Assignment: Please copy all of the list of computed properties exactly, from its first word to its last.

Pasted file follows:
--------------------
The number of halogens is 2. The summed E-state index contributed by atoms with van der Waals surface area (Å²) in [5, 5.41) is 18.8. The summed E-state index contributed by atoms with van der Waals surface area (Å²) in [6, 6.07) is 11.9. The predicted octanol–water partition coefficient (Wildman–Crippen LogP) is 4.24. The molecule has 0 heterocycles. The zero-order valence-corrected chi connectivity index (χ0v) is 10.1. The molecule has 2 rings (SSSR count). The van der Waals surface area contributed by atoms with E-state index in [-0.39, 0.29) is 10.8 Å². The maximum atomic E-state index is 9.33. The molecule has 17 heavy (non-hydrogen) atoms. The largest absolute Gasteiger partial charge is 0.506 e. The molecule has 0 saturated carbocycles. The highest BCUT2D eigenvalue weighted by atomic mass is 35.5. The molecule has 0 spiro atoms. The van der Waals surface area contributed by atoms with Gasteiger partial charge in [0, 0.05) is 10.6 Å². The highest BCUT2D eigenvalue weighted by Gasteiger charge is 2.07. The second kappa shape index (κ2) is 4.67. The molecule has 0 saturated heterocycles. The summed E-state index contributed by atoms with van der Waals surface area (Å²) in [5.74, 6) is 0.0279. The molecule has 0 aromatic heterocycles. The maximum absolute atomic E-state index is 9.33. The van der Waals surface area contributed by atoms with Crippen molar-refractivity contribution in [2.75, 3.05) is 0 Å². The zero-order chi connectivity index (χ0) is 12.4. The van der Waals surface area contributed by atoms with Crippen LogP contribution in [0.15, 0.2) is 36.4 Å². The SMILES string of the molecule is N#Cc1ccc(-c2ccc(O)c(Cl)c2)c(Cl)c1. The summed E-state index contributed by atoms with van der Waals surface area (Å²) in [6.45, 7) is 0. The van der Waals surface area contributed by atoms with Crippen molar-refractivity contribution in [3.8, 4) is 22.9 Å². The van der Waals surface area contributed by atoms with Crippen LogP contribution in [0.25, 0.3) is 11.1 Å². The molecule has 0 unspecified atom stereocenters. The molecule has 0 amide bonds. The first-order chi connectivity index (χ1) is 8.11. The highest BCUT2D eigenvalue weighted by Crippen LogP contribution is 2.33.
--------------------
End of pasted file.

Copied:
The number of halogens is 2. The summed E-state index contributed by atoms with van der Waals surface area (Å²) in [5, 5.41) is 18.8. The summed E-state index contributed by atoms with van der Waals surface area (Å²) in [6, 6.07) is 11.9. The predicted octanol–water partition coefficient (Wildman–Crippen LogP) is 4.24. The molecule has 0 heterocycles. The zero-order valence-corrected chi connectivity index (χ0v) is 10.1. The molecule has 2 rings (SSSR count). The van der Waals surface area contributed by atoms with E-state index in [-0.39, 0.29) is 10.8 Å². The maximum atomic E-state index is 9.33. The molecule has 17 heavy (non-hydrogen) atoms. The largest absolute Gasteiger partial charge is 0.506 e. The molecule has 0 saturated carbocycles. The highest BCUT2D eigenvalue weighted by atomic mass is 35.5. The molecule has 0 spiro atoms. The van der Waals surface area contributed by atoms with Gasteiger partial charge in [0, 0.05) is 10.6 Å². The highest BCUT2D eigenvalue weighted by Gasteiger charge is 2.07. The second kappa shape index (κ2) is 4.67. The molecule has 0 saturated heterocycles. The summed E-state index contributed by atoms with van der Waals surface area (Å²) in [5.74, 6) is 0.0279. The molecule has 0 aromatic heterocycles. The maximum absolute atomic E-state index is 9.33. The van der Waals surface area contributed by atoms with Crippen molar-refractivity contribution in [2.75, 3.05) is 0 Å². The zero-order chi connectivity index (χ0) is 12.4. The van der Waals surface area contributed by atoms with Crippen LogP contribution in [0.15, 0.2) is 36.4 Å². The SMILES string of the molecule is N#Cc1ccc(-c2ccc(O)c(Cl)c2)c(Cl)c1. The summed E-state index contributed by atoms with van der Waals surface area (Å²) in [6.45, 7) is 0. The van der Waals surface area contributed by atoms with Crippen molar-refractivity contribution in [3.8, 4) is 22.9 Å². The van der Waals surface area contributed by atoms with Crippen LogP contribution in [0.25, 0.3) is 11.1 Å². The molecule has 0 unspecified atom stereocenters. The molecule has 0 amide bonds. The first-order chi connectivity index (χ1) is 8.11. The highest BCUT2D eigenvalue weighted by Crippen LogP contribution is 2.33.